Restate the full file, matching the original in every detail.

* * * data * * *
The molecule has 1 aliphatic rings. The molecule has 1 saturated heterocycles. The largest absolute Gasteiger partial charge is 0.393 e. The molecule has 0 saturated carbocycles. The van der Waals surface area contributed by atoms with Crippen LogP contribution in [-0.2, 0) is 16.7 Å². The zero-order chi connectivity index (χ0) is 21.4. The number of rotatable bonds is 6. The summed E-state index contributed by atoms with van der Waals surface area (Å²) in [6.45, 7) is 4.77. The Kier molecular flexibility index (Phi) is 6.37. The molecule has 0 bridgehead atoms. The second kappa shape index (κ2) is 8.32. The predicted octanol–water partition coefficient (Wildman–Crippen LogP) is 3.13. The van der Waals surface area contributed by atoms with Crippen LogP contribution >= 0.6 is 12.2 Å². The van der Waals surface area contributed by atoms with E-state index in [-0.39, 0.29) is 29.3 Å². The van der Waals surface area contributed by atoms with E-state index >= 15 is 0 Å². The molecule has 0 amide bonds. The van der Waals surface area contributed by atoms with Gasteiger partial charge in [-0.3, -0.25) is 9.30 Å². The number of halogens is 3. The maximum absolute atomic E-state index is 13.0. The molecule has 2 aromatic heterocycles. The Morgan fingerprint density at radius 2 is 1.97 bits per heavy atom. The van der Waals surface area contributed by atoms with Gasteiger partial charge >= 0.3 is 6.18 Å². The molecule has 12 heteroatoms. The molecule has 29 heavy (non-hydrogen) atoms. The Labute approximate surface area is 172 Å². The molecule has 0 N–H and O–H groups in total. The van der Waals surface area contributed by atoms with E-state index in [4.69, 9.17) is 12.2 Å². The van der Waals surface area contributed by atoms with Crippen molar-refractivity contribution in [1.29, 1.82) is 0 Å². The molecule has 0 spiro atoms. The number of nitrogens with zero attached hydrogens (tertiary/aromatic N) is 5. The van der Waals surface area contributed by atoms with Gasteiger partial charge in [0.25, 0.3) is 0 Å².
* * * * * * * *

The molecule has 1 aliphatic rings. The molecule has 1 saturated heterocycles. The largest absolute Gasteiger partial charge is 0.393 e. The molecule has 0 saturated carbocycles. The van der Waals surface area contributed by atoms with Crippen LogP contribution in [-0.2, 0) is 16.7 Å². The zero-order chi connectivity index (χ0) is 21.4. The number of rotatable bonds is 6. The summed E-state index contributed by atoms with van der Waals surface area (Å²) in [6.45, 7) is 4.77. The Kier molecular flexibility index (Phi) is 6.37. The molecule has 0 bridgehead atoms. The second kappa shape index (κ2) is 8.32. The predicted octanol–water partition coefficient (Wildman–Crippen LogP) is 3.13. The van der Waals surface area contributed by atoms with Crippen LogP contribution >= 0.6 is 12.2 Å². The van der Waals surface area contributed by atoms with E-state index in [-0.39, 0.29) is 29.3 Å². The van der Waals surface area contributed by atoms with E-state index >= 15 is 0 Å². The molecule has 0 amide bonds. The van der Waals surface area contributed by atoms with Gasteiger partial charge in [-0.3, -0.25) is 9.30 Å². The number of halogens is 3. The maximum absolute atomic E-state index is 13.0. The molecule has 2 aromatic heterocycles. The Morgan fingerprint density at radius 2 is 1.97 bits per heavy atom. The van der Waals surface area contributed by atoms with Gasteiger partial charge >= 0.3 is 6.18 Å². The molecule has 12 heteroatoms. The molecule has 29 heavy (non-hydrogen) atoms. The Labute approximate surface area is 172 Å². The molecule has 0 N–H and O–H groups in total. The van der Waals surface area contributed by atoms with E-state index in [4.69, 9.17) is 12.2 Å². The van der Waals surface area contributed by atoms with Crippen molar-refractivity contribution in [1.29, 1.82) is 0 Å². The molecule has 0 spiro atoms. The number of nitrogens with zero attached hydrogens (tertiary/aromatic N) is 5. The van der Waals surface area contributed by atoms with Gasteiger partial charge in [0.25, 0.3) is 0 Å².